better but not enough to make this practical.

3 - public key techniques aren't needed for this job.

I'd be pretty certain they do something like the following:

The chip-and-pin card contains a symmetric block encryption engine and a
unique secret key which is also known to the bank. For example, AES might be
used with a key and block size of 128 bits or more. (Or they might use
triple-DES. Google for details.)

The card requires a PIN to be entered before the encryption engine and
secret key can be used.

The bank sends a challenge of some number of digits which the user types
into the handheld device. Enough digits are used to make it unlikely that
the same challenge would ever be sent twice.

The device pads this to the encryption block size (e.g. with zeroes) and
asks the card to encrypt the block.

The device then shows digits from known positions in the result - enough to
make it unlikely that they could all be guessed correctly by an attacker.

The user sends these back to the bank.

The bank does the same process using the secret key that it also knows and
compares the digits. If they match, the bank knows that the user has the
card and they must have input the correct PIN to unlock it. This is a form
of two-factor authentication - the user has something (the card) and knows
something (the PIN).

It doesn't really protect against a man-in-the-middle attack. For example,
the user could connect to a malicious website instead of the bank's one and
think they are paying their phone bill. The malicious website connects to
the real bank website and requests to transfer all the money in the account
to Russia. When the bank sends the challenge, the malicious website shows
this to the user and relays their response to the bank.

There could only be protection against this if the challenge said something
to the user about the transaction that the bank thinks they are authorising.
That would make the challenge too complex for the user to copy reliably.

Instead, the bank can use a fallback system such as calling or texting the
user with details of the amount and/or destination of their money (if it's
something unusual) and having them authorise this either by answering the
message or inputting a code in the message to the website.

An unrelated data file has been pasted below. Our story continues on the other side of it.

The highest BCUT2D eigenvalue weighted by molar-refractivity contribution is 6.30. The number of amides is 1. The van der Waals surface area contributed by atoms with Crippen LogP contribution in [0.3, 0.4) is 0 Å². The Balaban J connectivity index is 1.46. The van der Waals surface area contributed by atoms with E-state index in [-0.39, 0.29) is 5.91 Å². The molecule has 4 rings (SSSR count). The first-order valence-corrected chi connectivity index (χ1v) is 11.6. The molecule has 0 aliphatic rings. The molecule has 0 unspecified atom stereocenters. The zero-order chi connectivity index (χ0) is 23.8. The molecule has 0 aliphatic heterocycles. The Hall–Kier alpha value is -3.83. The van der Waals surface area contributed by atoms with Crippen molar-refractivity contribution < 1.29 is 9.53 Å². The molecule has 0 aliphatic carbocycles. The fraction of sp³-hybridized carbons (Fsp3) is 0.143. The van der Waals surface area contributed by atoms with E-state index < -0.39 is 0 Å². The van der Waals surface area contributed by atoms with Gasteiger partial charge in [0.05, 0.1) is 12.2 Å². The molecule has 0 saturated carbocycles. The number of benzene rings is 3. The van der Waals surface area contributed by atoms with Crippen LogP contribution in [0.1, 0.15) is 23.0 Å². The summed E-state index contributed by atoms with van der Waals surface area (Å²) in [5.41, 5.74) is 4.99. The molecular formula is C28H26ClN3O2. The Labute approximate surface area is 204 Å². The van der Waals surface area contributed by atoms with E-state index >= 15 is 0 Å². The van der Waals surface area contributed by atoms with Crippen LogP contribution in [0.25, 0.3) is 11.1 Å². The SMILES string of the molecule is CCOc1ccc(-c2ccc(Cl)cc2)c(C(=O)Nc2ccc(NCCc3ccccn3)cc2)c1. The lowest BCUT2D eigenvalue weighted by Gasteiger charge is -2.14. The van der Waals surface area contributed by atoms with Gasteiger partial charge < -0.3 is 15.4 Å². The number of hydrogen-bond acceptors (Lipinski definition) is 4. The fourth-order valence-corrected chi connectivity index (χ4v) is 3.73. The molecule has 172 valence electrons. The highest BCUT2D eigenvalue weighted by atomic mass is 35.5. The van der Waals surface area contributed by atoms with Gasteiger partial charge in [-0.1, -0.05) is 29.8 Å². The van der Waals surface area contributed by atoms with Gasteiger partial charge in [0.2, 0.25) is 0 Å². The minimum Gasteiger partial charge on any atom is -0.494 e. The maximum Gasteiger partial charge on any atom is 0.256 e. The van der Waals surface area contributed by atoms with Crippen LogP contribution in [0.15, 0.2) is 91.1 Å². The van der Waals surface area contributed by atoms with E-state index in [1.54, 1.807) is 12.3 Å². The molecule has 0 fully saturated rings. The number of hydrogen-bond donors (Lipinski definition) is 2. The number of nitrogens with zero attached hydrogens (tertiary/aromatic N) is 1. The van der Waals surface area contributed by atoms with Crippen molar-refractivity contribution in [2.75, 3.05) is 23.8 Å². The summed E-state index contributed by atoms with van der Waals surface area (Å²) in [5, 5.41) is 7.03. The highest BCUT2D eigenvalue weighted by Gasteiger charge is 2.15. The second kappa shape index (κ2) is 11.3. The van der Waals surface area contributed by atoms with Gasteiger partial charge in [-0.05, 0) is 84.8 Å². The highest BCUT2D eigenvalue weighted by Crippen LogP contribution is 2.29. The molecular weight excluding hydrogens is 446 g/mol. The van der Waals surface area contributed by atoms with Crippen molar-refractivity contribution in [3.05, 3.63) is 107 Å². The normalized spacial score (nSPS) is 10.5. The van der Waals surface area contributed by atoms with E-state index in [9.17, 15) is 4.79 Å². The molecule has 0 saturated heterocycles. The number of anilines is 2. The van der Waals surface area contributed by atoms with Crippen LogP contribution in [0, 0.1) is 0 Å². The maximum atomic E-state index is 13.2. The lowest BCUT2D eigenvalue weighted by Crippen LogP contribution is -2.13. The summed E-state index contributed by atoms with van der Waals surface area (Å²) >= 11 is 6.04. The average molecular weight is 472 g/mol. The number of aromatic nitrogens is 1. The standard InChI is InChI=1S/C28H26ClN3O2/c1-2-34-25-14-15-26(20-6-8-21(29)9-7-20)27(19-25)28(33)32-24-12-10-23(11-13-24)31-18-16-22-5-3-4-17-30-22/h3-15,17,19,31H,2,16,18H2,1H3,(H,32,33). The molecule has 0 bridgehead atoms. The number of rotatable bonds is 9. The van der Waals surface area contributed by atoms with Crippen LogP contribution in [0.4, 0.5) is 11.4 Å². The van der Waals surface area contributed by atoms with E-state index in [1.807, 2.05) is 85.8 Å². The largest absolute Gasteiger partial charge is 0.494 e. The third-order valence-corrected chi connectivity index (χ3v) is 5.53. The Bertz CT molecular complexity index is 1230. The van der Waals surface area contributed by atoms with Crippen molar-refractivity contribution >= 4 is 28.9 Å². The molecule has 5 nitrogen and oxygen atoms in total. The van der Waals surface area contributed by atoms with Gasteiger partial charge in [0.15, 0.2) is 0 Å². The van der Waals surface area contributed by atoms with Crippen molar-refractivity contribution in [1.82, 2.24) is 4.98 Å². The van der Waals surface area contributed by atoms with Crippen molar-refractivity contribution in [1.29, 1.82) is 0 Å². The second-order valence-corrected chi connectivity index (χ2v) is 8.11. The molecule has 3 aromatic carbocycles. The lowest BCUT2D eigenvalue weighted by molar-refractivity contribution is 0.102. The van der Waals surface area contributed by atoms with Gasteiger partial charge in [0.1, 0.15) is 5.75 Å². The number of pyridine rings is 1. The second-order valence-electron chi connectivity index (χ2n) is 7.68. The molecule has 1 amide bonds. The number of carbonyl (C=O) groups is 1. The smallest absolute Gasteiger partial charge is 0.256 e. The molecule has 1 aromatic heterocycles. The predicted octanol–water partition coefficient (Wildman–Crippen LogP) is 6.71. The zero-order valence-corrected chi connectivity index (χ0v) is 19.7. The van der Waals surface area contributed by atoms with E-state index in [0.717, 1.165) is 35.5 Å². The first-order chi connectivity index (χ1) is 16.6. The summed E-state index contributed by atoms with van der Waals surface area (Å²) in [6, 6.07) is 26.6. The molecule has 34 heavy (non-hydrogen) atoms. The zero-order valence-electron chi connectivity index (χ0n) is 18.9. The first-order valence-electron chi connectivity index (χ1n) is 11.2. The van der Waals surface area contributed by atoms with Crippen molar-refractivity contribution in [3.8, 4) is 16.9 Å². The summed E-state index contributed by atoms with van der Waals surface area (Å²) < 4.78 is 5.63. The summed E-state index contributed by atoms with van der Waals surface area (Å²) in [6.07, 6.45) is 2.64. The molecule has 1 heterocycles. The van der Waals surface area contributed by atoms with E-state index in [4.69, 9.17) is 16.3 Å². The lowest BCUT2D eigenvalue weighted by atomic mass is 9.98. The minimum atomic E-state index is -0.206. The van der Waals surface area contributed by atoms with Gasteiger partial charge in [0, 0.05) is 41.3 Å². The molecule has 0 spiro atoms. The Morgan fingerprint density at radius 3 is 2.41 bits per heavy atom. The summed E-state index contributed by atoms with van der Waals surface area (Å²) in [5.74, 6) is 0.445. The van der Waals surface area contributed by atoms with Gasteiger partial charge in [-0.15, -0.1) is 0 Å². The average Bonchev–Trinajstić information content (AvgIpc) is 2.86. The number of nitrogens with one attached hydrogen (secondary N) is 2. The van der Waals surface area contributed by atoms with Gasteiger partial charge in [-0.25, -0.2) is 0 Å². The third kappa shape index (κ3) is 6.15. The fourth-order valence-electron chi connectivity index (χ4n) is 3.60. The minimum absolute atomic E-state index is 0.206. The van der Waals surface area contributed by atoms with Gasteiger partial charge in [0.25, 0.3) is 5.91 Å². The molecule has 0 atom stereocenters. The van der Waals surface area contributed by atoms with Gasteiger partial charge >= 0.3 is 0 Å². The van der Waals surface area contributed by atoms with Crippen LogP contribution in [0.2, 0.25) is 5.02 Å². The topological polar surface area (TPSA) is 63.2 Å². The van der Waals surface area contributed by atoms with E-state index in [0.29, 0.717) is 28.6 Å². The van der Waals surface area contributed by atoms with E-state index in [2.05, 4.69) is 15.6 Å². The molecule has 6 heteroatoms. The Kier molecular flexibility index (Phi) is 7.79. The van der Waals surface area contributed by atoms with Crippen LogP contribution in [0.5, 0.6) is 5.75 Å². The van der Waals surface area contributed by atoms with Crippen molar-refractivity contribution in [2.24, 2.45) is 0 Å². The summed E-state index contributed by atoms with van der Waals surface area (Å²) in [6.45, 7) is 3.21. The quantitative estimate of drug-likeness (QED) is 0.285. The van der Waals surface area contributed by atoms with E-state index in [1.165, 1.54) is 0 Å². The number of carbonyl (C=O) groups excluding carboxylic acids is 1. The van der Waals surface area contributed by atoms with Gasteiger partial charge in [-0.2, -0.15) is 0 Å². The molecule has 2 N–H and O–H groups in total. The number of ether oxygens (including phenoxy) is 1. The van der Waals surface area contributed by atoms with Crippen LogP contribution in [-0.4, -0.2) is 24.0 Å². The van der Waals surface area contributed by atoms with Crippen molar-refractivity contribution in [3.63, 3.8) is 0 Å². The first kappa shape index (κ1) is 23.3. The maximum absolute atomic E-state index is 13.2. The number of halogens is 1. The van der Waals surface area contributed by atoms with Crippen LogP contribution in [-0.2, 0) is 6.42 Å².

Steve Hayes, South Wales, UK
----Remove colours from reply address----

Re: security and online banking

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actually quite a bit of work was done on that in the 90s, as part of the
x9a10 financial transaction standard working group (had been given the
requirement to preserve the integrity of the financial infrastructure
for *ALL* retail payments).

we had been asked to consult with small client/server startup that
wanted to do payment transactions on their server ... the startup
had also invented this technology called SSL they wanted to use.

we had been called in to consult with a small client/server startup that
wanted to do payment transactions on their server ... the startup had
also invented this technology called SSL they wanted to use. Part of the
effort was deploying something called a "payment gateway" (we
periodically claim is the original SOA) ... misc. past posts

the effort is now frequently called "electronic commerce". given the
ease that crooks can harvest account numbers and use them for fraudulent
transactions ... I drew up a list of things required for commerce
servers enabled for payment transactions ... like all individuals
involved in any way needed to have FBI background checks (type required
of individuals in sensitive positions at financial institutions).  part
of this was that long term numbers claim that insiders are involved in
70% of such events.

related comments about current paradigm in threads about "naked

somewhat as the result of the work on "electronic commerce", in the
mid-90s we were invited to participate in the x9a10 financial standard
working group. as part of that activity there was detailed end-to-end
threat & vulnerability studies done of different kinds & modes of retail
payments. the *ALL* was things like point-of-sale, attended, unattended,
credit, debit, stored-value, gift card, contact, contactless, internet,
wireless, transit turnstyle, aka *ALL* (as well as most online banking
transactions). The transit industry had requirement that the operation
be able to be performed in the limited power (of contactless) and
elapsed time (small subsecond) of transit turnstyle ... and also be very

I had semi-facetiously joked that I would take a $500 milspec part and
aggresively cost reduce by 2-3 orders of magnitude while improving on
the security (while also being able to satisfy the transit turnstyle